In his previous outing, Cody Eppley surrendered a season-worst five earned runs in just three innings pitched. He bounced back on Friday to toss two scoreless innings. Of the six outs he recorded, Eppley got four ground balls and one strikeout.
The Rangers' 43rd round pick in the 2008 MLB Draft, the 23-year-old Eppley has become a sidearm pitcher this season. He gets a ton of sink with his mid-to-upper-80s fastball, leading to a 2.45:1 groundout-to-flyout ratio.
The tricky arm angle has spelled doom for righties, as they're hitting a hopeless .196 against him. However, Eppley hasn't had much to combat left-handed hitters—they're teeing off against him at a .400 rate.
In addition to being one of the system's best ground ball pitchers, Eppley may have the organization's best control. He has issued just three walks in 39 innings this season, spanning 20 relief outings. Eppley has not walked a batter over his last 18.2 innings.
Left-hander Yoon-Hee Nam also rebounded from perhaps his worst game of the year by striking out five hitters in two shutout innings.
Nam was very impressive and, if nothing else, he was very fun to watch, as the Lake County hitters looked like they had little change against the South Korean.
The 21-year-old Nam flashed four pitches, all of which came from the same deceptive arm angle. He doesn't show the ball until very late, allowing his 85-87 mph fastball to sneak up on hitters a bit.
|Nam uses four pitches in relief. b>|
The 6-foot-2, 190-pound hurler threw 39 pitches in the two innings, eight of which were curveballs. Three were balls, two were called strikes, two fouled off, and one got a swinging strikeout to end a ten-pitch at-bat.
He threw four changeups at 76-77 mph, and the change is certainly his most underrated pitch. He got two foul balls, a swinging strikeout, and gave up an infield single. Nam had excellent deception on the change, and the pitch had some good action on it.
Nam has added a slider to his repertoire this season, and he used it once on Friday. Though it was clearly his fourth-best pitch, the 78 mph slider was fouled off by the second batter he faced.
Only time will tell if Nam's stuff can play at the upper levels. His fastball clearly isn't anything special, though his deception allows it to play up. His curveball and changeup could both be plus pitches and the slider could be usable. Nam isn't one of the system's best arms, but he is a legitimate relief prospect.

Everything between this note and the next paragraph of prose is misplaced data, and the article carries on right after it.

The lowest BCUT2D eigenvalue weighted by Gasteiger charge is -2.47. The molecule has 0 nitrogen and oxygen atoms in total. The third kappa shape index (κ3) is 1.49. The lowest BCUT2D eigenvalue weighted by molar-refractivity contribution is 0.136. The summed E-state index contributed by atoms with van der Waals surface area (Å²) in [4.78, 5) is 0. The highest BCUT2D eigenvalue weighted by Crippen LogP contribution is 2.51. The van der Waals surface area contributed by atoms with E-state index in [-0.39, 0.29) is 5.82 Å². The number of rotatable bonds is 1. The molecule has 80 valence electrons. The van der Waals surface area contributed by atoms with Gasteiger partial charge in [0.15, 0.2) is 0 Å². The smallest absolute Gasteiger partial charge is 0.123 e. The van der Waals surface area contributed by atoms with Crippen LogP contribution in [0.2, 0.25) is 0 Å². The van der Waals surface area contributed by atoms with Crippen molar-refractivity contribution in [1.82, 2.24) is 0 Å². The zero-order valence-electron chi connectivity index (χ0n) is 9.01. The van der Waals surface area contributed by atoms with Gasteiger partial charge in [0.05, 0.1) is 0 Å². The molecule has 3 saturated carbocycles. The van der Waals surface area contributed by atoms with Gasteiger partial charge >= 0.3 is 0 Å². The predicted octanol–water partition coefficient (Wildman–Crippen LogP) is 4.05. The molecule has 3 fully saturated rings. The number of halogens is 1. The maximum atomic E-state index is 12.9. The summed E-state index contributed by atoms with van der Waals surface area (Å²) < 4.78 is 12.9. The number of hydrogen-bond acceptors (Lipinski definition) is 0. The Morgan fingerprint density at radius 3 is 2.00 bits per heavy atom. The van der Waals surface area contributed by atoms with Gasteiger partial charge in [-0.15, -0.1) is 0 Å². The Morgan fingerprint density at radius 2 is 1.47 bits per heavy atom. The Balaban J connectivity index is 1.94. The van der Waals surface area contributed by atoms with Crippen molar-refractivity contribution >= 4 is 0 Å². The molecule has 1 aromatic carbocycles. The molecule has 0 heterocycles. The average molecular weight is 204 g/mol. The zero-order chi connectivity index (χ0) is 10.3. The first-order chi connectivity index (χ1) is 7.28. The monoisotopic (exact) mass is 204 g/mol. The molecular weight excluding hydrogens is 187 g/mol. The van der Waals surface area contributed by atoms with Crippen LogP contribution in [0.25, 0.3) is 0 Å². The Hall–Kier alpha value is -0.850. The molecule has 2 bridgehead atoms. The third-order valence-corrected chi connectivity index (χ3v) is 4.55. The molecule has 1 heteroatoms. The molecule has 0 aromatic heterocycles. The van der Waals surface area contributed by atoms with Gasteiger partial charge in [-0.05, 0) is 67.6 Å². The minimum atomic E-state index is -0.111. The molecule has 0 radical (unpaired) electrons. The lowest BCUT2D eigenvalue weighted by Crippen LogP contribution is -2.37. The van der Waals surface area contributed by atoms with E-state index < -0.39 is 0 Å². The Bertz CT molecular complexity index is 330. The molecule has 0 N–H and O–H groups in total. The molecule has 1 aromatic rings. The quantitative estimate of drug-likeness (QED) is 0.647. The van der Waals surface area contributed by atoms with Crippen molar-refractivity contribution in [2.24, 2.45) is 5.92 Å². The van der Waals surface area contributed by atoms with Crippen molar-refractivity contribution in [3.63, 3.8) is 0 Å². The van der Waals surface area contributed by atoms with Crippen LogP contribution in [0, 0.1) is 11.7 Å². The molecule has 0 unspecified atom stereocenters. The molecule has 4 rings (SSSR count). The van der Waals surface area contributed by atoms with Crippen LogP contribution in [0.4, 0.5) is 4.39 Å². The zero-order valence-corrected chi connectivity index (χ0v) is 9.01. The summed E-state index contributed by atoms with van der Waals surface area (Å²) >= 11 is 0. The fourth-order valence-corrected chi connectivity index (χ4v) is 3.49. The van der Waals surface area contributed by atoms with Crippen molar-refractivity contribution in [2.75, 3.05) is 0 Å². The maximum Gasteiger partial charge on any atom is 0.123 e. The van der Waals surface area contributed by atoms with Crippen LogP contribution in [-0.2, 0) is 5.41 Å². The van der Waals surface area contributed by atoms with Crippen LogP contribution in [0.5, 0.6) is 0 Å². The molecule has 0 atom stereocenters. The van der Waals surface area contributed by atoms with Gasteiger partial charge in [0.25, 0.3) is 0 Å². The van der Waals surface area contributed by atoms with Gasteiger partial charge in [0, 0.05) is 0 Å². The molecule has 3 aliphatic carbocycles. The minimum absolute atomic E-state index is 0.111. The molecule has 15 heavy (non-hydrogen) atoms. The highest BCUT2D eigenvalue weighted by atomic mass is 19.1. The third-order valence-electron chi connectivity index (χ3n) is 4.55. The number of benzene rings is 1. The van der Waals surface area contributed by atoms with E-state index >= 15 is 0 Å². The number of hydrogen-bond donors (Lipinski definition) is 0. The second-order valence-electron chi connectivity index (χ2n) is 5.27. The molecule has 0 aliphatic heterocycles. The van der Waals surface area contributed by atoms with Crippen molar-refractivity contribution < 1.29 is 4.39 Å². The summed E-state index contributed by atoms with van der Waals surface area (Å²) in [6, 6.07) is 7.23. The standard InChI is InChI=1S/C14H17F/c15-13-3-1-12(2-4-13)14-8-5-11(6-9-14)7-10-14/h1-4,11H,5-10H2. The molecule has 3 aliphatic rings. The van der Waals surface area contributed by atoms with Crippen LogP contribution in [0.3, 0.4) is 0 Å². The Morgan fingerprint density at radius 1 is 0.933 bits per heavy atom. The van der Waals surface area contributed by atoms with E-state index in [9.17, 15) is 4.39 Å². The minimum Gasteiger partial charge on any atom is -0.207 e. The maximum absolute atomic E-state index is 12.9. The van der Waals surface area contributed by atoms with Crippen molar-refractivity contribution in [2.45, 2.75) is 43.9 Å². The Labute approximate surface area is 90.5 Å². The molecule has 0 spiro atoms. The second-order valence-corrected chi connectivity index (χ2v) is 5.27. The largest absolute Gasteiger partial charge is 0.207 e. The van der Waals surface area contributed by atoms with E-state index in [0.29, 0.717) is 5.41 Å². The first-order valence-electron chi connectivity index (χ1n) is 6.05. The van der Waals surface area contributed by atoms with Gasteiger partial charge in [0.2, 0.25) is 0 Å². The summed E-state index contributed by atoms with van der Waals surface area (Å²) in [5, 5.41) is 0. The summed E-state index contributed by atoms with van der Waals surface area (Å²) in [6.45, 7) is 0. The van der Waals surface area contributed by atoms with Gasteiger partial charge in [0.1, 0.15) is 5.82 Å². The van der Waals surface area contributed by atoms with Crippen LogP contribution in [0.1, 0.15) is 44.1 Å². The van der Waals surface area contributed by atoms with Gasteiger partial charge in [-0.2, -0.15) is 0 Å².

The South Atlantic League isn't exactly hitter-friendly, but the Crawdads' offense had a big night, scoring seven runs on 12 hits.
Doug Hogan went yard for the third time in three games since returning from Arizona, where he was rehabbing after minor knee surgery. Hogan, who also singled and walked, is a very strong hitter with tons of power.
First baseman Erik Morrison also added a home run—his 11th of the season—later in the contest. It's hard to tell how much stock to put into Morrison's numbers. He is consistently hitting rockets all over the yard, but at 23-years-old and having played Big 12 baseball at the University of Kansas, Morrison is clearly advanced for the Sally League.
Hickory's lineup isn't exactly stacked with veteran power hitters, and that's exactly what Morrison has been. The Crawdads are having success in the second half, giving themselves a chance to reach the playoffs and win a championship. Morrison is slated to remain at Hickory for the rest of the season regardless of his results. Morrison's 1.014 OPS currently rates second in the league.
With Morrison playing first base on Friday, Jared Bolden moved to right field, where he continued to shine with the glove. Bolden showed very good hands and above-average range in Thursday's game, and he also proved to have above-average range in centerfield.
The Virginia Commonwealth product is currently showing signs of improvement at the plate, as he went 2-for-4 on Friday. His front foot has a tendency to bail out at times, keeping him from squaring up a lot of balls. Bolden has some raw power, and even though he's hitting better lately, this is likely one reason why he has just one extra-base hit despite going 17-for-49 [.347] in July thus far.
Bolden's first full season has definitely been disappointing, but it's far too soon to rule out a breakout campaign in 2010.
Utility man Michael Hollander belted two doubles in the game, but he was more noticeable defensively. Hollander can play all over the infield—including behind the plate—and he was at second base on Friday. Hollander looked very smooth and he was able to show off his plus arm at times. The Rangers tried Hollander at catcher during the spring, and he may return there eventually.